The Apple M2 chip was initially introduced in two new laptops: the 13-inch MacBook Air and MacBook Pro, which were launched in the summer of 2022. You can find the M2 chip in the 13-inch MacBook Air 2022 (starting at $1,199) or the MacBook Pro 2022 ($1,299). Thus, acquiring an M2-powered MacBook requires an investment of over $1,000. Additionally, the M2 chip is available in the Mac mini M2, which is a more affordable and powerful version of Apple's compact Mac.

Specifications of the Apple M2 chip:

The M2 chip can be configured with an 8-core CPU and up to a 10-core GPU. This represents an improvement over the original M1 chip, which featured up to an 8-core CPU and an 8-core GPU. However, the M2 chip does not match the core counts of the higher-end M1 Pro and M1 Max chips, which offer CPU core counts ranging from 8 to 10 and GPU core counts ranging from 16 to 32.

According to Apple, the M2 chip delivers up to 18% greater multi-core performance than the M1 chip. Our testing corroborates this claim, as we had the opportunity to benchmark the M2 chip using a 13-inch MacBook Pro 2022 review unit equipped with a 1TB SSD, 16GB of RAM, and an M2 chip featuring an 8-core CPU and 10-core GPU.

In the Geekbench 5.4 multi-core CPU performance test, the M2 chip helped the 2022 MacBook Pro achieve a score of 8,911, which is quite impressive. It surpasses the score of 7,521 earned by the M1-equipped MacBook Pro from 2020 and outperforms many of the best Windows laptops featuring the latest Intel CPUs, including the Lenovo Yoga 9i Gen 7 that we recently tested with a 12th Gen Intel Core i7-1260P CPU (7,150).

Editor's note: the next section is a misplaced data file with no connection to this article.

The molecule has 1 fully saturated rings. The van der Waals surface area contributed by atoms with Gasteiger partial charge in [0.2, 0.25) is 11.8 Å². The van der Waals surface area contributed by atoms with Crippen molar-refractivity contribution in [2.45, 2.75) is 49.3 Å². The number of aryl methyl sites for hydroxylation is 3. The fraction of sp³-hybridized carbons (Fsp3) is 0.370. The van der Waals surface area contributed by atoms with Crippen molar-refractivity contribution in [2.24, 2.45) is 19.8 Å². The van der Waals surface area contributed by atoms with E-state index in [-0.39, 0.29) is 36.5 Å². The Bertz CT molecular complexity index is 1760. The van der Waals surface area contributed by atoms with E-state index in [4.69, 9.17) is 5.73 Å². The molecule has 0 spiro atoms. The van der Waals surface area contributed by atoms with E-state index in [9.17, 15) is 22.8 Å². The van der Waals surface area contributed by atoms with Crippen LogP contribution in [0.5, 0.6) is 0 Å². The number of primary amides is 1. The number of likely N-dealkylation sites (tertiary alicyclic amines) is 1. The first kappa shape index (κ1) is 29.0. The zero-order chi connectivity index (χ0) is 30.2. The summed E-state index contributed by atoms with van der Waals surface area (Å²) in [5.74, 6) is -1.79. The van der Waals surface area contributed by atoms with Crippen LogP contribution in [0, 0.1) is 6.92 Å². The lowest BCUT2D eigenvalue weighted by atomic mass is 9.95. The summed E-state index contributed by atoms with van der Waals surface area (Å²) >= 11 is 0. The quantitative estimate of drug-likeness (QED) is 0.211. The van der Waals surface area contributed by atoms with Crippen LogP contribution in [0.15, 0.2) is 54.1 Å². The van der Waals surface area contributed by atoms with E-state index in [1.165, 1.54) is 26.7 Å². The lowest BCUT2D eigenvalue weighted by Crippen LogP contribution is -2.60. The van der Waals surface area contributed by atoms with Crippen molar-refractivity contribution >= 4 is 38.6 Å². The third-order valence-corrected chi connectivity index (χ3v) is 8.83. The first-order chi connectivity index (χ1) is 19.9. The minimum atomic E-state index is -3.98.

The M2 chip also incorporates a 16-core Neural Engine, similar to the M1. In the case of the M2, the Neural Engine can process up to 15.8 trillion operations per second, which is over 40% more than the M1's capability, as claimed by Apple.

With regard to memory, the M2 chip supports up to 24 GB, delivering up to 2x the performance of the M1 chip while utilizing only half the power. This represents a significant improvement in performance and power efficiency, aligning with Apple's assertion that the M2-powered 13-inch MacBook Pro 2022 can provide up to 20 hours of video playback on a single charge. Our testing has confirmed that the 13-inch MacBook Pro is one of the longest-lasting laptops available.

The M2 chip also introduces a new media engine capable of decoding up to 8K HVEC and H.264 video, with the ability to handle multiple ProRes streams in 4K and 8K.

Additionally, Apple claims that the M2 chip's image signal processor (ISP) offers substantial enhancements over the M1, ensuring an improved visual experience during video calls. Our testing confirms the validity of this claim.

Outlook for the Apple M2 chip:

The release of the M2 chip, which serves as the successor to the groundbreaking M1 chip from 2020, is an exciting development, particularly for Mac enthusiasts eagerly awaiting a new 13-inch MacBook. The M2 chip represents a mid-grade offering within Apple's silicon lineup, surpassing its predecessor, the M1, in performance without reaching the heights of the top-tier M1 Pro and M1 Max chips.